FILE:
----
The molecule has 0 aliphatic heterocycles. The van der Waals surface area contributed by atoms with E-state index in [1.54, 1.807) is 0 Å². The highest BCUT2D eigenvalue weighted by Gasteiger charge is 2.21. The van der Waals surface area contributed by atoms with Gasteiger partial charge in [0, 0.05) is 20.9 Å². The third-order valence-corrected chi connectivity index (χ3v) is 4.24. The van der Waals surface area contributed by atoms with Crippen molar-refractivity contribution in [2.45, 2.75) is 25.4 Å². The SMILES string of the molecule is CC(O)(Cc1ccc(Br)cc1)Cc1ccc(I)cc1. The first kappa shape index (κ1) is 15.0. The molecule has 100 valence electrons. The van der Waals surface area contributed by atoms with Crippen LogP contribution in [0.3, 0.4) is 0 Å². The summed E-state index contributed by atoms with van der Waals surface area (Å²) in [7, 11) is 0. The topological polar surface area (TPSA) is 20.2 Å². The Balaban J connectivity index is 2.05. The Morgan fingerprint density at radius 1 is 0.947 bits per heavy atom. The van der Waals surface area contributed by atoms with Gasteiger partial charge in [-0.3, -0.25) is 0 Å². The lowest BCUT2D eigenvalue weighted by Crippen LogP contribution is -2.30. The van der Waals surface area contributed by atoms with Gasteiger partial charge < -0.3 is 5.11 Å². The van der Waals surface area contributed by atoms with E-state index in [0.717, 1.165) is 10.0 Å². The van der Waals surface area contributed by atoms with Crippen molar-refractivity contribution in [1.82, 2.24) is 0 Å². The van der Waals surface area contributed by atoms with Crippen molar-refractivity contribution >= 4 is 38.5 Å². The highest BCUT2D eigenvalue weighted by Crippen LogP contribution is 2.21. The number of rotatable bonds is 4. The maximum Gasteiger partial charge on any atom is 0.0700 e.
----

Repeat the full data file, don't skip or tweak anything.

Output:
The molecule has 0 aliphatic heterocycles. The van der Waals surface area contributed by atoms with E-state index in [1.54, 1.807) is 0 Å². The highest BCUT2D eigenvalue weighted by Gasteiger charge is 2.21. The van der Waals surface area contributed by atoms with Gasteiger partial charge in [0, 0.05) is 20.9 Å². The third-order valence-corrected chi connectivity index (χ3v) is 4.24. The van der Waals surface area contributed by atoms with Crippen molar-refractivity contribution in [2.45, 2.75) is 25.4 Å². The SMILES string of the molecule is CC(O)(Cc1ccc(Br)cc1)Cc1ccc(I)cc1. The first kappa shape index (κ1) is 15.0. The molecule has 100 valence electrons. The van der Waals surface area contributed by atoms with Crippen LogP contribution in [0.3, 0.4) is 0 Å². The summed E-state index contributed by atoms with van der Waals surface area (Å²) in [7, 11) is 0. The topological polar surface area (TPSA) is 20.2 Å². The Balaban J connectivity index is 2.05. The Morgan fingerprint density at radius 1 is 0.947 bits per heavy atom. The van der Waals surface area contributed by atoms with Gasteiger partial charge in [-0.3, -0.25) is 0 Å². The lowest BCUT2D eigenvalue weighted by Crippen LogP contribution is -2.30. The van der Waals surface area contributed by atoms with Gasteiger partial charge < -0.3 is 5.11 Å². The van der Waals surface area contributed by atoms with E-state index in [0.717, 1.165) is 10.0 Å². The van der Waals surface area contributed by atoms with Crippen molar-refractivity contribution in [1.82, 2.24) is 0 Å². The van der Waals surface area contributed by atoms with Crippen molar-refractivity contribution >= 4 is 38.5 Å². The highest BCUT2D eigenvalue weighted by Crippen LogP contribution is 2.21. The number of rotatable bonds is 4. The maximum Gasteiger partial charge on any atom is 0.0700 e.